Sydney University Department of Medical Entomology Westmead Hospital
Dust Mites

Dust mite

modified from: Kettle, D.S. (1995). Medical and Veterinary Entomology. CAB International. Wallingford

bottom of page

Natural History

The most common species of dust mite isolated in Australia is Dermatophagoides pteronyssinus from the family Pyroglyphidae, but there are other species of dust mite as well as predatory mites that share the same dusty environment. Dust mites live in the fine layer of minute dust particles that continually settles on household items. They are found almost world wide but their numbers are considerably reduced at high altitudes and dry climates. House dust mites have been known to be associated with allergies since the 1960's and have become a focus over the years for their involvement with respiratory ailments. They do not bite or sting but harbour strong allergens in their bodies as well as in their secretions, excreta and shed skins. Constant contact with these allergens can trigger respiratory and dermatological complaints in some humans. Dust mites favour homes with high humidity levels and constant warm temperatures, and under these conditions mite populations explode, although there are some seasonal fluctuations. The mites are known to concentrate in high traffic areas in homes and on certain furniture items, especially beds, upholstered lounges, chairs, and in carpets with long fibres. They are attracted to these areas for food, and they feed on shed human skin scales and secretions, house dust, fungal spores, pollen grains, plant fibres, and insect scales. Dust mites dislike strong light and will take harbourage in the seams, ledges, and framework of furniture when exposed. Due to their light weight, dust mites can become airborne during activities such as bed making, and in this way can be distributed throughout the room or house.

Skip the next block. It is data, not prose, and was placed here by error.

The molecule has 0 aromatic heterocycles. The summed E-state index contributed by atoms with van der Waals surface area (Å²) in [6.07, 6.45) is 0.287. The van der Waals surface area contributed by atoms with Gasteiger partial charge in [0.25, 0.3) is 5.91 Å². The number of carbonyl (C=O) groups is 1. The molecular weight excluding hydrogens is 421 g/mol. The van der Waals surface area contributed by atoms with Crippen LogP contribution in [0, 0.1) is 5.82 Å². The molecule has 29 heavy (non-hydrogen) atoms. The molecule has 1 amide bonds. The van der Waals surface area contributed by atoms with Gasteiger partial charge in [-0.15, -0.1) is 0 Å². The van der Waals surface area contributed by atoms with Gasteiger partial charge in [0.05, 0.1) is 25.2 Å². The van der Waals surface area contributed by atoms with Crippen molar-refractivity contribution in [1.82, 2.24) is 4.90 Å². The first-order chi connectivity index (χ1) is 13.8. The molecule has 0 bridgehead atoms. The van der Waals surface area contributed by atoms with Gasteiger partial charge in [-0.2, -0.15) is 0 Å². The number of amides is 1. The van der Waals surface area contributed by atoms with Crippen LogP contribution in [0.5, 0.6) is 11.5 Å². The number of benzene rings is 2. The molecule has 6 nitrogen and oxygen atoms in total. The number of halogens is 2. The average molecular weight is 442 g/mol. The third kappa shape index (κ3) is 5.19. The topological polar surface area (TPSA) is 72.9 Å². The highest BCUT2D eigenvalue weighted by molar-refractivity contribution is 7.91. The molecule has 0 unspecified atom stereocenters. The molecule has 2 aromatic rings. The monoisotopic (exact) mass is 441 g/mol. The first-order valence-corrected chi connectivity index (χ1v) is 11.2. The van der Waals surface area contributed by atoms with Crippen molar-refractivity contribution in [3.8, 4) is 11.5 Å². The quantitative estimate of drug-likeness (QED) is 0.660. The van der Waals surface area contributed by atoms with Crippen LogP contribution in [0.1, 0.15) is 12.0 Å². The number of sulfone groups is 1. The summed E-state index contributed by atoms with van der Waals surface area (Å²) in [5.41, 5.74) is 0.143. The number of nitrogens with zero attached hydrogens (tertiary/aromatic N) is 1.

Adult mites are described as white to a light tan in colour; they are difficult to see with the naked eye, as they measure only 0.5mm in length, and the developmental stages are smaller. The body of the mite is oval shaped and covered with fine striations. There are five stages in the life cycle of a dust mite; from the egg, the larvae stage, then two nymphal stages, and finally the adult. The whole life cycle from egg to adult takes approximately one month to complete, mature female mites can lay from 1-2 eggs per day. Adult mites can live up to two months but this is dependent on the levels of humidity and temperature of their surrounding environment.


Clinical Presentation

There is not one single clinical symptom that can readily identify mite-allergic asthmatic patients. This makes a clinical diagnosis difficult, and is therefore dependent on the reporting of other associated features. There is a proliferation of allergy clinics that specialise in testing for allergic responses to different materials including dust mites using skin prick tests. Medical conditions that are attributable to the presence of dust mites include allergic rhinitis, asthma, childhood eczema and other allergic conditions. Dust mites do not transmit any disease-causing pathogens.


Laboratory Diagnosis

Identification of dust mites is performed with the use of light microscopy and taxonomic keys, after the specimen has been extracted by flotation and/or sieving methods from the dust substrate and especially prepared on a glass slide.


Treatment and Control

Allergies from house dust mite can be managed by immunotherapy using mite extracts in conjunction with reducing the mite population in the home of the patient. It is virtually impossible to eliminate all dust mites from a household, but areas where mites tend to congregate can be targeted. Wall to wall carpet should be reduced, and replaced where possible with smooth hard surfaces that are easy to clean. Upholstered furniture can be avoided, mattresses and pillows should be encased in especially manufactured (‘plastic’) products that aid in the exclusion of mites. Bedding and curtains should be selected on their ability to withstand frequent laundering. Thorough vacuuming on a regular basis, including all mattresses, especially the seams and framework of the bed, will also help. A reduction in humidity levels by increased air circulation and ventilation throughout the house will assist in maintaining mites at a lower level.


Confirmation & Enquiries

Information and identification of mites, and all other medically important arthropods, is provided through the Medical Entomology Department at ICPMR, Westmead Hospital.

See 'Contacts' for further information.

top of page